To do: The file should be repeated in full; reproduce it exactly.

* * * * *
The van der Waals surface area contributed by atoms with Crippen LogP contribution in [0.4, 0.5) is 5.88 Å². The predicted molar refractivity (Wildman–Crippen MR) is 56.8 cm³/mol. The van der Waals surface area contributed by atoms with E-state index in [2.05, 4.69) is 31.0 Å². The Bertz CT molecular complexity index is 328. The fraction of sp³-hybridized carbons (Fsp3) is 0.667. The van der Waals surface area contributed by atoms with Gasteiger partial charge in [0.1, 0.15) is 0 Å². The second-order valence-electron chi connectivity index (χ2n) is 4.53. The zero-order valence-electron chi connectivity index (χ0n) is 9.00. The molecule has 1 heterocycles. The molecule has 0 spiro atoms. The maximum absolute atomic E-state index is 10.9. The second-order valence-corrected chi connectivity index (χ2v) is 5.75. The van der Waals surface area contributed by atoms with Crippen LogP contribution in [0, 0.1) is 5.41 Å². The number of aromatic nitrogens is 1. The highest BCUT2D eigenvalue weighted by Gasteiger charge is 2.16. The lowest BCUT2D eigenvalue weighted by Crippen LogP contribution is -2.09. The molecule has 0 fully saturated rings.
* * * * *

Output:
The van der Waals surface area contributed by atoms with Crippen LogP contribution in [0.4, 0.5) is 5.88 Å². The predicted molar refractivity (Wildman–Crippen MR) is 56.8 cm³/mol. The van der Waals surface area contributed by atoms with E-state index in [2.05, 4.69) is 31.0 Å². The Bertz CT molecular complexity index is 328. The fraction of sp³-hybridized carbons (Fsp3) is 0.667. The van der Waals surface area contributed by atoms with Gasteiger partial charge in [0.1, 0.15) is 0 Å². The second-order valence-electron chi connectivity index (χ2n) is 4.53. The zero-order valence-electron chi connectivity index (χ0n) is 9.00. The molecule has 1 heterocycles. The molecule has 0 spiro atoms. The maximum absolute atomic E-state index is 10.9. The second-order valence-corrected chi connectivity index (χ2v) is 5.75. The van der Waals surface area contributed by atoms with Crippen LogP contribution in [0, 0.1) is 5.41 Å². The number of aromatic nitrogens is 1. The highest BCUT2D eigenvalue weighted by Gasteiger charge is 2.16. The lowest BCUT2D eigenvalue weighted by Crippen LogP contribution is -2.09. The molecule has 0 fully saturated rings.